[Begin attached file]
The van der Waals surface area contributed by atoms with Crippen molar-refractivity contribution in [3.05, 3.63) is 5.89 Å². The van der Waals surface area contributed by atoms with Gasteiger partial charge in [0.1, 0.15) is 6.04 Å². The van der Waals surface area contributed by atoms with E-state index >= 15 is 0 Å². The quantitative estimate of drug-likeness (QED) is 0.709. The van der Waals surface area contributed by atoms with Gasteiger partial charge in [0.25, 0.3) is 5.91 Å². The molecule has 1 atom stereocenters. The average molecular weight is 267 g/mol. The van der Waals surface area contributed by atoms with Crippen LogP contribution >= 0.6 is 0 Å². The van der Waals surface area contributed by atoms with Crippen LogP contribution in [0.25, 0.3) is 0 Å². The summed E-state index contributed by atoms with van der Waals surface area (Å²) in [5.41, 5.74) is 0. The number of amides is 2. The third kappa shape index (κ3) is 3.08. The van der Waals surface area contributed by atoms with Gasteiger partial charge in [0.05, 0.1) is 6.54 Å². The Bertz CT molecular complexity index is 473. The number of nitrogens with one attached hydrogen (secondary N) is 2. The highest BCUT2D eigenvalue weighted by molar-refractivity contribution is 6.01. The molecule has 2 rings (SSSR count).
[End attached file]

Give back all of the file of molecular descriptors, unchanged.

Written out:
The van der Waals surface area contributed by atoms with Crippen molar-refractivity contribution in [3.05, 3.63) is 5.89 Å². The van der Waals surface area contributed by atoms with Gasteiger partial charge in [0.1, 0.15) is 6.04 Å². The van der Waals surface area contributed by atoms with E-state index >= 15 is 0 Å². The quantitative estimate of drug-likeness (QED) is 0.709. The van der Waals surface area contributed by atoms with Gasteiger partial charge in [0.25, 0.3) is 5.91 Å². The molecule has 1 atom stereocenters. The average molecular weight is 267 g/mol. The van der Waals surface area contributed by atoms with Crippen LogP contribution >= 0.6 is 0 Å². The van der Waals surface area contributed by atoms with Crippen LogP contribution in [0.25, 0.3) is 0 Å². The summed E-state index contributed by atoms with van der Waals surface area (Å²) in [5.41, 5.74) is 0. The number of amides is 2. The third kappa shape index (κ3) is 3.08. The van der Waals surface area contributed by atoms with Gasteiger partial charge in [0.05, 0.1) is 6.54 Å². The Bertz CT molecular complexity index is 473. The number of nitrogens with one attached hydrogen (secondary N) is 2. The highest BCUT2D eigenvalue weighted by molar-refractivity contribution is 6.01. The molecule has 2 rings (SSSR count).